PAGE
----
Thanks for your support and props, Kim. And thanks for sharing – it's important. We have to start talking about this.

  5. lucas says:

    Great article… yoga teachers are forced intro entrepreneurship and most have no interest or inclination that way. There has always been a glamorization and idealization of the entrepreneur, more than ever right now, but for most people, it's much more unpleasant than their old 9-5. I think in the future there will be more structured employment opps for yoga teachers. In the meantime, people just have to get creative career-wise.

    Lucas

  6. Kris Nelson says:

    Hi Lucas –

    I think you're right: that yoga teachers are forced into entrepreneurship without interest or inclination. I would add, without consciousness. And so, with this series, I hope to not only make the decision conscious, but also empower it towards greater success. I don't see the trend going towards structured employment, and the current yoga business model does not support structured, full-time, living-wage employment for most. And, on the teacher side, a lot of teachers begin teaching because they want more freedom. There is little awareness around the implications of this.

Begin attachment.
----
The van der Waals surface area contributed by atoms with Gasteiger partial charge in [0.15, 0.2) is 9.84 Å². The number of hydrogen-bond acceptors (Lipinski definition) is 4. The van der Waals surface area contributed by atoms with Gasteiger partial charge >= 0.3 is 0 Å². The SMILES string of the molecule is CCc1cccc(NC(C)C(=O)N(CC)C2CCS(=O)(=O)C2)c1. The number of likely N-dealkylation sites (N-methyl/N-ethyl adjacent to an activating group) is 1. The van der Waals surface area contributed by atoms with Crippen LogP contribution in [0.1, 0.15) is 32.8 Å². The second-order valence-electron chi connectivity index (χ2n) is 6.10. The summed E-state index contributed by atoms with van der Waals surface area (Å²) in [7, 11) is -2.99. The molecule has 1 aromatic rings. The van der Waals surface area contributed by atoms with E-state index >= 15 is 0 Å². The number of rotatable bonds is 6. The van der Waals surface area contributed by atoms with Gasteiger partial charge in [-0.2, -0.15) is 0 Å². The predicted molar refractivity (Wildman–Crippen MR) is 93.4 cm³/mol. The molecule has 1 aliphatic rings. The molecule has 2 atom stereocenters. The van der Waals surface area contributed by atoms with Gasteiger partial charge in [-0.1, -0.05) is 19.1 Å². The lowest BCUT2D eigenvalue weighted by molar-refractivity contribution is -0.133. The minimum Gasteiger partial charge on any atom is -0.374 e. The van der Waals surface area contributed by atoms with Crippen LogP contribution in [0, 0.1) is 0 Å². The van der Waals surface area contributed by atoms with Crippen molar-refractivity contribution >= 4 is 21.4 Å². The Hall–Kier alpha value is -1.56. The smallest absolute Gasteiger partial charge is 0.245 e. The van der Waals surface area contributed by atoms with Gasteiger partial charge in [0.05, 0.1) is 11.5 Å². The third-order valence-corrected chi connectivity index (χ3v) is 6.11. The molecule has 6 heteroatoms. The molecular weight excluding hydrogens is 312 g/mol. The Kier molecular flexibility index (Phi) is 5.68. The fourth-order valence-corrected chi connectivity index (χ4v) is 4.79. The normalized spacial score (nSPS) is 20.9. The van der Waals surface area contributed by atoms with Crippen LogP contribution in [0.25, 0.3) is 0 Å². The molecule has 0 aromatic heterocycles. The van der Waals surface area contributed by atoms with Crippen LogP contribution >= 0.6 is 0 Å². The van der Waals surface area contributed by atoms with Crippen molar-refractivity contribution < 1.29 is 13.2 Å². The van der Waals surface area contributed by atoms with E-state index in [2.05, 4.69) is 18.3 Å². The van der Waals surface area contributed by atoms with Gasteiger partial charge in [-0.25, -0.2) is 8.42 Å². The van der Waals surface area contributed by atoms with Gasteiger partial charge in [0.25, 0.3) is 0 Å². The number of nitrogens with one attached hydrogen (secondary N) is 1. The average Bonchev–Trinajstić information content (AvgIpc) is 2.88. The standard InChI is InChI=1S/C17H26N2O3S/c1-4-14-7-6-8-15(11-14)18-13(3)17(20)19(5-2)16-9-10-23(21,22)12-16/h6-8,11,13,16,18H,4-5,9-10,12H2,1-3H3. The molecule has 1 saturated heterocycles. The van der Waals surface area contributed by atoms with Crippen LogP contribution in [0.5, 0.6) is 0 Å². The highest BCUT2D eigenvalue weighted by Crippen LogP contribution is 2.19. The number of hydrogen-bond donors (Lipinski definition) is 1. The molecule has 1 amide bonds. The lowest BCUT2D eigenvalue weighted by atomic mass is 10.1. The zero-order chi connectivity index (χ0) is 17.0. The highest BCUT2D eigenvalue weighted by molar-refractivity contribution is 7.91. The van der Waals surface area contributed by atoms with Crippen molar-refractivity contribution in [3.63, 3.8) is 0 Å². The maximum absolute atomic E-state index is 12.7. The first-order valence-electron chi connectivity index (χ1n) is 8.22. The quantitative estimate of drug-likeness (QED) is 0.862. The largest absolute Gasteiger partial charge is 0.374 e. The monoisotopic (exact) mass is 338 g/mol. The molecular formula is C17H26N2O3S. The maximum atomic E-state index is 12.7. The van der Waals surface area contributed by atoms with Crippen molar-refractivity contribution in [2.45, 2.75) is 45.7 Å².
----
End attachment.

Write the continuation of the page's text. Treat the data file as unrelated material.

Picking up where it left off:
And there is huge opportunity. In a recent Yoga Journal survey, 15 million people practice yoga in the US. There are currently 311,000,000+ in the US. Interestingly, according to a Harper's Index stat, 9 out of 10 people in the US say they live a healthy life. But, according to the CDC (2008), 34 percent of the US adult population is obese.